“Recognition by the leading firms that sponsor the program is a significant honour and appreciated greatly by myself and the entire team at Procom,” says President & CEO Frank McCrea. “We believe that our consistent application of best practices has created a strong foundation that has enabled us to weather the recent economic downturn and emerge stronger than before.”

In 2009 the IT staffing industry experienced a downturn affecting the demand for Procom’s core services. By reacting to the market and adapting its offerings Procom overcame economic adversity and developed closer relationships with its clients. The award is validation of the strong leadership and vision of Procom’s management team. Procom would like to thank its clients, consultants and employees for their continued support.

About Procom – Procom Consultants Group is Canada’s leading IT staffing firm. Canadian-owned and operated, Procom has 12 office locations, over 2800 consultants on assignment across North America and is responsible for hundreds of permanent placements annually. Procom’s service offerings include contract and permanent IT staffing, payroll administration, vendor management and IT project solutions. Procom is proud to be recognized as one of Canada’s 50 Best Managed Companies. For more information visit: or

More Information:
Corporate Communications
Procom Consultants Group

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Crazy Busy…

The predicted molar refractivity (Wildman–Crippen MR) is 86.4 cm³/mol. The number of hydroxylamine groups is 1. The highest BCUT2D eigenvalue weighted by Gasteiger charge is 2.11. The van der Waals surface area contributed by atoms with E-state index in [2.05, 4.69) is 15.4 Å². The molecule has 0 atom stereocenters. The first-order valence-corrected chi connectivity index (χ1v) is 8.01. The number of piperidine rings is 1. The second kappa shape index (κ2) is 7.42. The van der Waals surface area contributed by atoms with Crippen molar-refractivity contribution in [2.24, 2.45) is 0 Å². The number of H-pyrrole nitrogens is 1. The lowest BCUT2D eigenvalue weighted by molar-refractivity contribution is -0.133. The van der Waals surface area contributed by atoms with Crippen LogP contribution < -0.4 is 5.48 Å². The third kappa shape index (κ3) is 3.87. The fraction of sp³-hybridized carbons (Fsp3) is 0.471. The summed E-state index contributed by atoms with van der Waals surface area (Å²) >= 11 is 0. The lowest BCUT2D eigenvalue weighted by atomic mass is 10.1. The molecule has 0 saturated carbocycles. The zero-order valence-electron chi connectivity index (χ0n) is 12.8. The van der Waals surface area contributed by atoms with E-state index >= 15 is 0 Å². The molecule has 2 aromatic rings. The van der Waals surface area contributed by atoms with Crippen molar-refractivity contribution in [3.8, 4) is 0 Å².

Posted by sweens on February 4, 2010

I just needed to write a quick blog entry to take a mental break from all the recruiting I have on the go right now? Is everyone else as busy as I am right now? The Federal Government is pumping out orders like it is their job in an effort to spend any remaining budget they have before the March 31st fiscal year end. Some of my private sector clients are up and running again and buying professional services. And to top it off my colleague is off on holidays this week.

My overly active hobby as a referee is also ridiculously busy right now which isn’t helping my time to un-wind after work. How is everyone else doing right now?

As busy as it is, I can not help but think of how great it is being a recruiter right now.

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Corel privatization complete

Posted by sweens on January 28, 2010

Published on January 28th, 2010
Krystle Chow

The last step for the privatization of Ottawa-based Corel Corp. has been completed.

Corel shareholders earlier this week approved a stock consolidation that was part of the going-private deal with Corel Holdings LP, a limited partnership controlled by major shareholder Vector Capital.

Stakeholders who were not part of Corel Holdings and its affiliates will receive US$4 in cash for each pre-consolidation share held, the company said in a statement.